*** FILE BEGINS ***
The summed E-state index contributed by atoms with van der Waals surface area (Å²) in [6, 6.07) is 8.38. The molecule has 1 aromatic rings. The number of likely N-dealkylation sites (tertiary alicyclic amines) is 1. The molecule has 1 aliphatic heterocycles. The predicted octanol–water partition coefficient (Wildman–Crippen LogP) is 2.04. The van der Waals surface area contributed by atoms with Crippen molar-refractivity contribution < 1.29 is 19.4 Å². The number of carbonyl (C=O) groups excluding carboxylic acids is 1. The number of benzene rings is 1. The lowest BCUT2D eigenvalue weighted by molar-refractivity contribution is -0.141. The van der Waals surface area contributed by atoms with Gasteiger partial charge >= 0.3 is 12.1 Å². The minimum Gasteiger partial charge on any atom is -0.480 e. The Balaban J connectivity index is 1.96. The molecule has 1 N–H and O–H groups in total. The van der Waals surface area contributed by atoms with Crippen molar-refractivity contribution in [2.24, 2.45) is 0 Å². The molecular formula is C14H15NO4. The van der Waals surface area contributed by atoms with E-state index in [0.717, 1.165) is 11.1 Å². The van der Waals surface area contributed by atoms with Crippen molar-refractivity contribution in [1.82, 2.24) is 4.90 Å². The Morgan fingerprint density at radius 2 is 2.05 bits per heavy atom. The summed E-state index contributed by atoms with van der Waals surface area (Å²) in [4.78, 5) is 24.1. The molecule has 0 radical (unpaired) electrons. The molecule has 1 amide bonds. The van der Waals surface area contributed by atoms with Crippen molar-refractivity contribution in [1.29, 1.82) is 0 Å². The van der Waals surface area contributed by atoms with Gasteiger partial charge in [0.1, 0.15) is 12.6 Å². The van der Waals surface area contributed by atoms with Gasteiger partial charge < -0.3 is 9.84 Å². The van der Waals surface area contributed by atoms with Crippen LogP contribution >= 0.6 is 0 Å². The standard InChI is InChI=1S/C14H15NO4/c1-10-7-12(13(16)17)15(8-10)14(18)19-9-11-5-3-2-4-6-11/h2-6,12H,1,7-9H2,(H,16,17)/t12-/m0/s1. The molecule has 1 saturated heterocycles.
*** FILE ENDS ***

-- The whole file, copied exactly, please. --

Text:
The summed E-state index contributed by atoms with van der Waals surface area (Å²) in [6, 6.07) is 8.38. The molecule has 1 aromatic rings. The number of likely N-dealkylation sites (tertiary alicyclic amines) is 1. The molecule has 1 aliphatic heterocycles. The predicted octanol–water partition coefficient (Wildman–Crippen LogP) is 2.04. The van der Waals surface area contributed by atoms with Crippen molar-refractivity contribution < 1.29 is 19.4 Å². The number of carbonyl (C=O) groups excluding carboxylic acids is 1. The number of benzene rings is 1. The lowest BCUT2D eigenvalue weighted by molar-refractivity contribution is -0.141. The van der Waals surface area contributed by atoms with Gasteiger partial charge >= 0.3 is 12.1 Å². The minimum Gasteiger partial charge on any atom is -0.480 e. The Balaban J connectivity index is 1.96. The molecule has 1 N–H and O–H groups in total. The van der Waals surface area contributed by atoms with Crippen molar-refractivity contribution in [2.24, 2.45) is 0 Å². The molecular formula is C14H15NO4. The van der Waals surface area contributed by atoms with E-state index in [0.717, 1.165) is 11.1 Å². The van der Waals surface area contributed by atoms with Crippen molar-refractivity contribution in [1.82, 2.24) is 4.90 Å². The Morgan fingerprint density at radius 2 is 2.05 bits per heavy atom. The summed E-state index contributed by atoms with van der Waals surface area (Å²) in [4.78, 5) is 24.1. The molecule has 0 radical (unpaired) electrons. The molecule has 1 amide bonds. The van der Waals surface area contributed by atoms with Crippen molar-refractivity contribution in [1.29, 1.82) is 0 Å². The van der Waals surface area contributed by atoms with Gasteiger partial charge in [0.1, 0.15) is 12.6 Å². The van der Waals surface area contributed by atoms with Gasteiger partial charge < -0.3 is 9.84 Å². The van der Waals surface area contributed by atoms with Crippen LogP contribution >= 0.6 is 0 Å². The standard InChI is InChI=1S/C14H15NO4/c1-10-7-12(13(16)17)15(8-10)14(18)19-9-11-5-3-2-4-6-11/h2-6,12H,1,7-9H2,(H,16,17)/t12-/m0/s1. The molecule has 1 saturated heterocycles.